Overview     Photographic Room    Example images



CAS-PEAL face database is constructed by Joint Research&Development Laboratory  for Advanced Computer and Communication Technologies (JDL) of Chinese Academy of Sciences (CAS), under the support of the Chinese National Hi-Tech (863) Program  and the ISVISION Tech. Co. Ltd. The construction of the CAS-PEAL face database aiming at  providing the worldwide researchers of FR community a large-scale Chinese face database for studying, developing, and evaluating their algorithms. The CAS-PEAL large-scale face images with different sources of variations, especially Pose, Expression, Accessories, and Lighting (PEAL) would be used to advance the state-of-the-art face recognition technologies aiming at practical applications especially for the oriental. 
The CAS-PEAL face database contains 99,594 images of 1040 individuals (595 males and 445 females) with varying Pose, Expression, Accessory, and Lighting (PEAL). For each subject, 9 cameras spaced equally in a horizontal semicircular shelf are setup to simultaneously capture images across different poses in one shot. Each subject is also asked to look up and down to capture 18 images in another two shots. We also considered 5 kinds of expressions, 6 kinds accessories (3 glasses, and 3 caps), and 15 lighting directions, as well as varying backgrounds, distance from cameras, and aging variation.

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The JDL Photographic Room

In order to capture face images conveniently and efficiently, a special photographic room is setup in the Joint Research & Development Lab of Chinese Academy of Sciences. The space size of the room is about 4m*5m*3.5m. To capture faces with different poses, expression, accessories, and lighting, some special equipment are configured in the room including multiple digital cameras, all kinds of lamps, accessories (glasses, hats). 

Camera system

In our photographic room, a camera system consisting of nine digital cameras and a computer is elaborately designed. All the nine cameras are placed in a horizontal semicircular shelf with radius and height being 0.8 meters and 1.1 meters respectively. The type of the cameras is web-eye PC631 with 370,000 pixels CCD. They are all pointed to the center of the semicircular shelf and labeled as 0 to 8 from the subject’s right to left. The planform of the cameras distributed on the semicircle shelf is illustrated in following figure. 

All of the nine cameras are connected to and controlled by the same computer through USB interface. The computer has been specially designed to support nine USB ports. We have designed software ourselves to control the nine cameras and capture images from them simultaneously in one shot. In each shot, the software can obtain nine images of the subject across different poses within no more than 2 seconds and store these images in the hard disk using a uniform naming conventions.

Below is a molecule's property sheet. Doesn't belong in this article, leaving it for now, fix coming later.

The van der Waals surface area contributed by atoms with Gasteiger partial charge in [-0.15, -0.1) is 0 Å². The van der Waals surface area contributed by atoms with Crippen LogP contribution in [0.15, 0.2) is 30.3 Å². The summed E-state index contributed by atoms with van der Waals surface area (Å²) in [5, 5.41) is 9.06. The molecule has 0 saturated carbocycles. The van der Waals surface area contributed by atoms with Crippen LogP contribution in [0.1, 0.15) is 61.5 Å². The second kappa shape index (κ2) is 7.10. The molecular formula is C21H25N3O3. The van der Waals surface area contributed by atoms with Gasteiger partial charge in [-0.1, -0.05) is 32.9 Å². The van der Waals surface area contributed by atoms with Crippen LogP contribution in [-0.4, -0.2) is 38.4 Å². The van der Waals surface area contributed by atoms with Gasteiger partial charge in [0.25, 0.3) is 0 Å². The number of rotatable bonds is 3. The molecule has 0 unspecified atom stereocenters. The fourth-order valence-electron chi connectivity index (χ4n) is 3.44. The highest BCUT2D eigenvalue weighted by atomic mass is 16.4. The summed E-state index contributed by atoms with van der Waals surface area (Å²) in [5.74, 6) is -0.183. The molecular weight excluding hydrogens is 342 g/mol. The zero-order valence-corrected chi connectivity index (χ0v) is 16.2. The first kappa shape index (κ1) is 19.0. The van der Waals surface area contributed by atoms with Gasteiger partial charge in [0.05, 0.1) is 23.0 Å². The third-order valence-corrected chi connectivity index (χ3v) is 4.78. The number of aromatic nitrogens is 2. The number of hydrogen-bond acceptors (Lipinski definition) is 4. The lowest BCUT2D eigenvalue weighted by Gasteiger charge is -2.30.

Lighting System

To cover varying lighting conditions, we setup a lighting system in our photographic room using multiple lamps and lanterns. To simulate the ambient illumination, two photographic sunlamps of high power covered with ground glass are used to mimic the indoor lighting environment. Actually, to obtain uniform lighting, they are arranged to irradiate to the matte white wall.

Then, some fluorescent lamps are coarsely arranged as “lighting sources” to form the varying lighting conditions. The lamps are configured in a spherical coordinate as shown in Figure 3, whose origin is the center of the circle, which coincided with the semicircular shelf. Fifteen fluorescent lamps are placed at the “lamp” positions as shown in the following figure, which are uniformly located at specific 5 azimuths (-90o, -45o, 0o, +45o, +90o) and 3 elevations (-45o, 0o, +45o). By turning on/off each lamp, different lighting conditions are simulated. In order to decrease the labor, currently, we are exploiting a multiplex switch circuit to control the on/off of these lamps. Note that, in all cases, the ambient lamps are kept on. And for the purpose of mimicking practicality simply, the flash systems like CMU or YALE are not exploited in our case. Therefore, these images with varying lighting conditions are recommended for the purpose of image processing and face recognition under natural illumination.

Accessories: Glasses and Caps

Several kinds of glasses and hats are prepared in the room used as accessories to further increase the diversity of the database. The glasses consisted of dark frame glasses, thin and white frame glasses, glasses without frame. The hats also have brims of different size and shape.


Without special statement, we are capturing face images with a blue cloth as the default background. However, in practical applications, many cameras are working under the auto-white balance mode, which may change the face appearance much. Therefore, it is necessary to mimic this situation in the database. In the current version of the CAS-PEAL, we just consider the cases when the background color has been changed. Concretely, five sheets of cloth with five different unicolors (blue, white, black, red and yellow) are used.


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Example images in CAS-PEAL












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For more information about the CAS-PEAL face database, 
please refer to our Technical Report on CAS-PEAL.